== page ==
Last week we decided to produce a video on the Top 10 YouTube producers -- the ones who we felt stood out above the rest when measured by views, subscribers and mainstream popularity. I've always stated that it's possible that this century's Spielberg or Chaplin may emerge from the ranks of YouTube “celebrities." But if you went with some of our subscribers' comments, the list contained some pretty "crappy" producers (their word, not mine).
My first reaction: "Don't kill the messenger." My second reaction was to ask myself: "If viewers on YouTube think that many of the most successful YouTube channels are 'crap,' then what will marketers think?"
In fact, reading some of the comments, it took me back to an event that YouTube produced in 2008 in New York City. That was one of the first times I heard YouTube executives refer to their programming as "torso content." They were trying really hard to show the site had the content that audiences wanted. Anderson Cooper came out on stage to introduce singer Esmee Denters, with the audience shifting from "Oh, look, Anderson Cooper is here -- a real celebrity" to "Who is that young girl with the guitar?"
Talented as Denters was, I recall thinking: "Man, this is depressing." And ironic. YouTube was relying on a real TV personality to introduce someone from new media, in an effort to demonstrate Madison Avenue cred. Its strategists were either too dense to realize the ironym or I was too stupid to appreciate the symbolism (probably a bit of both).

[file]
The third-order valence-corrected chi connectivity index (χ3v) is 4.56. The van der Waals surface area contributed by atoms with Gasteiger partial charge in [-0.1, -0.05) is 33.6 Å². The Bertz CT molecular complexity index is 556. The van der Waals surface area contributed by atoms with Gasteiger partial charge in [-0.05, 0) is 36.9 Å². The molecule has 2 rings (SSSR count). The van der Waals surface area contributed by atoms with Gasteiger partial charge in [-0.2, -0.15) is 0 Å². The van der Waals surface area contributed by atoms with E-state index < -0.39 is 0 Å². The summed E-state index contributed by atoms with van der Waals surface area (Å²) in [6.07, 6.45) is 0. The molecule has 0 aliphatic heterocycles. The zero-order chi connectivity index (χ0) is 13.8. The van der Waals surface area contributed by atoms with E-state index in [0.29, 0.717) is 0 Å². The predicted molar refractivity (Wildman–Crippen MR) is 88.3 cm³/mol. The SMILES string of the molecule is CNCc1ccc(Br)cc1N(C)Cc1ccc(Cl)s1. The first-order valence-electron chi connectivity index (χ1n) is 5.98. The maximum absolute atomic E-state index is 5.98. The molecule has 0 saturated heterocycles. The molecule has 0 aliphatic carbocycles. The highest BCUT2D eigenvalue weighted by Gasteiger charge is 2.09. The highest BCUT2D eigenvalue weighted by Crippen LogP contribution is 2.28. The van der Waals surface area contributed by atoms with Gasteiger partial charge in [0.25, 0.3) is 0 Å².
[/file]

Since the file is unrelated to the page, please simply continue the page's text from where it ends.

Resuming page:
YouTube's objective in putting up the event was to demonstrate that marketers would eventually follow audiences, with the hypothesis that as younger generations take over the CMO roles, they'll embrace the very kind of quirky programming that is popular on YouTube.
But last I checked, marketers are embracing the Web, but they're gravitating to a lot of the same things that they're drawn to in traditional media. YouTube is without a doubt now printing money, but that’s a result of its sheer size and despite the content, not necessarily as a result of it -- the same way that Facebook makes money because of its size and not because of any inherent embracing of social media from marketers. Social media drives a discount to Facebook's revenue growth, much the same way that YouTube's content is an obstacle of its revenue growth. YouTube executives can tell me I am clueless, but hen they need to explain why they're spending $100 million to recalibrate the content on the site, despite getting 72 hours of new content uploaded each minute.
Conventional wisdom is that marketers will change. Problem is, they don't. I think audiences' tastes change, if anything, as we get older. After all, when you're a kid, you may like to put ketchup on your scrambled eggs, but when you get older, you're the one changing your order for egg whites with sun-dried tomatoes instead (No, I've never ordered that). All of a sudden, we watch the news and listen to classical music.
Similarly, my gut says that real ad dollars will forever elude the vast majority of YouTube celebrities who -- according to our audience on YouTube anyway -- are too oddball for mainstream marketers. But then again, those are the very same channels that have millions of subscribers and billions of views, while we have 125,000 subscribers and 175 million views.
Clearly he who laughs last laughs best. I'm just not sure who'll be the last man standing.